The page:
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The dermis is the thickest layer of the skin. It ranges in thickness from 2-4mm and tends to be very thick on the palms of the hands and soles of the feet and thin in areas such as the eyelids. It is also thicker on the back (posterior) than the front (anterior) of the body.

The dermis is composed of connective tissue containing collagen and elastic fibres that make it tough and elastic. When the skin is overstretched, rupture of elastic fibres occurs, resulting in permanent striae or stretch marks, such as those that may be found in pregnancy, obesity, or weight loss. Collagen is the protein that gives skin its tensile strength, although this ability declines with age, when wrinkles may develop.

Fibroblasts, macrophages, and mast cells are the main cells found in the dermis (Tortora & Derrickson, 2013).

Structures within the skin

There are several structures found in the dermis.

  • Blood vessels (capillaries) - supply oxygen and nutrients to sweat glands and the dermis.
  • Lymph vessels - the lymphatic system is responsible for the transportation of particulate and liquid material, such as protein, from the extracellular compartment of the dermis. Lymph vessels have broad lumens, with single-cell thick walls that transport fluid away from the skin to the lymph nodes, maintaining homeostasis in the tissues.
  • Sensory nerve endings - skin is an important sensory organ. Incoming stimuli are received by sensory receptors in the dermis and transmitted to the brain (Tortora & Derrickson, 2013).
  • Sweat (sudoriferous) glands - there are two types of sweat gland:
    • Eccrine sweat glands are important in body temperature regulation. A human has between two and three million eccrine sweat glands covering almost all the body surface (Tortora & Dickinson, 2013). They are most abundant on the palms of the hands and soles of the feet. The eccrine glands secrete water, electrolytes, lactate, urea and ammonia (Wound Care Resource, 2015). Sweat is conveyed directly to the surface of the skin via a secretory coil deep in the dermis.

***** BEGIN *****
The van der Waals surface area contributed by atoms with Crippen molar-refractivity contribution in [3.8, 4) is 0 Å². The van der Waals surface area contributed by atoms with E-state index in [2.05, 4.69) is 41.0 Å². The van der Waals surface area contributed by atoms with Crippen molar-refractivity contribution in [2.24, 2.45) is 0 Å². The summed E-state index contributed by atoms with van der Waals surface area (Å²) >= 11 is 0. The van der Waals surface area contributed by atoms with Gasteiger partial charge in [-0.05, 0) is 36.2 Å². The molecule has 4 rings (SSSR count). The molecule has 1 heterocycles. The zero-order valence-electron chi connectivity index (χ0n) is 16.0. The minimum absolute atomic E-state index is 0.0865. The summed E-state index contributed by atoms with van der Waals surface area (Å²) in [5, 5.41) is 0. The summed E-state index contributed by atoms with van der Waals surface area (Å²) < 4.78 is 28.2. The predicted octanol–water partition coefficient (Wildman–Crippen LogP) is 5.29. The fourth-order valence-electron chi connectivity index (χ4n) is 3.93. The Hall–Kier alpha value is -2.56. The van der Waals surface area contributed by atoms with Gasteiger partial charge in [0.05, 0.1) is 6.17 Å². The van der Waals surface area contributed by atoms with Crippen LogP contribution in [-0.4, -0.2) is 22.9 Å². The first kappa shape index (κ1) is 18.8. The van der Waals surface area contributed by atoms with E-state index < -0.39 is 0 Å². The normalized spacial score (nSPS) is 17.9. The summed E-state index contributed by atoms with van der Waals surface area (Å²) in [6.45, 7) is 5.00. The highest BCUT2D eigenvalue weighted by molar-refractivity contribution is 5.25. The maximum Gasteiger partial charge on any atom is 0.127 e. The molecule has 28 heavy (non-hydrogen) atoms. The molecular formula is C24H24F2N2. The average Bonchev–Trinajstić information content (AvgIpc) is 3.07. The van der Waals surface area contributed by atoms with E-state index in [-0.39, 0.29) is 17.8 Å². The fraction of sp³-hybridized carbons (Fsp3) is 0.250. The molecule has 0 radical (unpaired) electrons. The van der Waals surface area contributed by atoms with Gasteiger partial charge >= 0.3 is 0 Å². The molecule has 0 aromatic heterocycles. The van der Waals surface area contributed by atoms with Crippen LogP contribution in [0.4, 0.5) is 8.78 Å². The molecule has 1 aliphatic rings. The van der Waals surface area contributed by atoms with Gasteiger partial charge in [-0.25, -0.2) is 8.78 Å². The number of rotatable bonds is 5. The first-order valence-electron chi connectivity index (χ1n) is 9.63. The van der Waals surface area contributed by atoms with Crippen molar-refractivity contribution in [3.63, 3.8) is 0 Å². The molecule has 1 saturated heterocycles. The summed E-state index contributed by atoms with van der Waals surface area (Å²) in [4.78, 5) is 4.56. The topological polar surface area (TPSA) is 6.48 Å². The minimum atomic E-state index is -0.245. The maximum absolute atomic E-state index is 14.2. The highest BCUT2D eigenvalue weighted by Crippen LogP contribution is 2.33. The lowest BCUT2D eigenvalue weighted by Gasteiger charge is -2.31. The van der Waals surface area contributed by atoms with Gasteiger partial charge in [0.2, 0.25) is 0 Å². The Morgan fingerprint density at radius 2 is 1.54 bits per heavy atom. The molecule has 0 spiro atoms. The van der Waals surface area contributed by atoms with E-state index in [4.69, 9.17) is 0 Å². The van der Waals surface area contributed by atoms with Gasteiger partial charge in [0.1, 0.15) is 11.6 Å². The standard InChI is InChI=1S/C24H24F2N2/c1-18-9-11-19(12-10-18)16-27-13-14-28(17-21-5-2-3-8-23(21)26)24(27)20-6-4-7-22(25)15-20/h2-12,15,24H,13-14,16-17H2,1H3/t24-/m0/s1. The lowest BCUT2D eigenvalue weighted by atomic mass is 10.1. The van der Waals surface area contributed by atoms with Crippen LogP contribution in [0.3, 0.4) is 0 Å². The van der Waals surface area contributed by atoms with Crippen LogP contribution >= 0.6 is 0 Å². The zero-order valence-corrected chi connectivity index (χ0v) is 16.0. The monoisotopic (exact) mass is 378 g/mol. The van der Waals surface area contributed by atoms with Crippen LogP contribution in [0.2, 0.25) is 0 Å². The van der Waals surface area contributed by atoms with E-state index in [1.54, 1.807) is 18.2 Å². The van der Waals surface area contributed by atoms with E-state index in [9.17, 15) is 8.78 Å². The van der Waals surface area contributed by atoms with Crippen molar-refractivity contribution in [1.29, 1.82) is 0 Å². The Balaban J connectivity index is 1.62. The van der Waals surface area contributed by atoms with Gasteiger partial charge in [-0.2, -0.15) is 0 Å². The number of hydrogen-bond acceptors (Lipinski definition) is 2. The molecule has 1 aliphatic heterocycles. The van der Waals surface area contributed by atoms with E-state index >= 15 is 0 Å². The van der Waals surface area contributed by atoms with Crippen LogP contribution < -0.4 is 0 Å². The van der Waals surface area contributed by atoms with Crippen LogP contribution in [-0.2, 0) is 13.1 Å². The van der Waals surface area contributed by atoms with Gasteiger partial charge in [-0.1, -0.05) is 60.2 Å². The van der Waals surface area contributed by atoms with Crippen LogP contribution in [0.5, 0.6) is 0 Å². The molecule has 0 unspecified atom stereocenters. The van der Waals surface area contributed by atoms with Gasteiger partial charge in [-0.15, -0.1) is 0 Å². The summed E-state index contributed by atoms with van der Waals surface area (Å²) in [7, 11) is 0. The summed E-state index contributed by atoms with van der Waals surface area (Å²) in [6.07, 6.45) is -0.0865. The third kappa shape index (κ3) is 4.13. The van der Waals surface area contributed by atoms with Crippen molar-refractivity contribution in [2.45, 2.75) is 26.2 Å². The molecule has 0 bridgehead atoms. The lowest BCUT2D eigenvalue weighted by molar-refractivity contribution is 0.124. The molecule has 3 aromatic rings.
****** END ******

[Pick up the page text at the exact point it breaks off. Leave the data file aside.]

• Apocrine sweat glands are found in the axillae and genital area. Specialised apocrine glands are also found in the milk glands of the breast and the wax gland of the ear. Apocrine glands also consist of a secretory coil and are situated in the dermis, however, in the hair follicle rather than directly onto the skin surface. These glands lie dormant until puberty. Body odour is the result of the action of bacteria on the secretions released from the apocrine glands (Tortora & Derrickson, 2013).
  • Hairs (pili) - hair is a protein filament that grows from follicles found in the skin. Hair follicles are formed by the down-growth of the epidermal cells into the epidermis or subcutaneous tissue. At the base of the follicle is a structure called the bulb. As cells at the bulb multiply and are pushed away from their source of nutrients, they die and become keratinised - this is how hair is formed. Hair above the skin is called the shaft, while hair within the dermis is called the root. Arrector pili muscles are smooth muscle fibres attached to the hair follicles. They contract under stress, e.g. fright and cold, and the hairs have the ability to move vertically.
  • Sebaceous (oil) glands - secrete an oily substance called sebum into hair follicles that help to keep hair from drying out. They are absent in the palms of the hands and soles of the feet and vary in size and shape throughout the rest of the body. Together, the epidermis and the dermis form the cutaneous layer.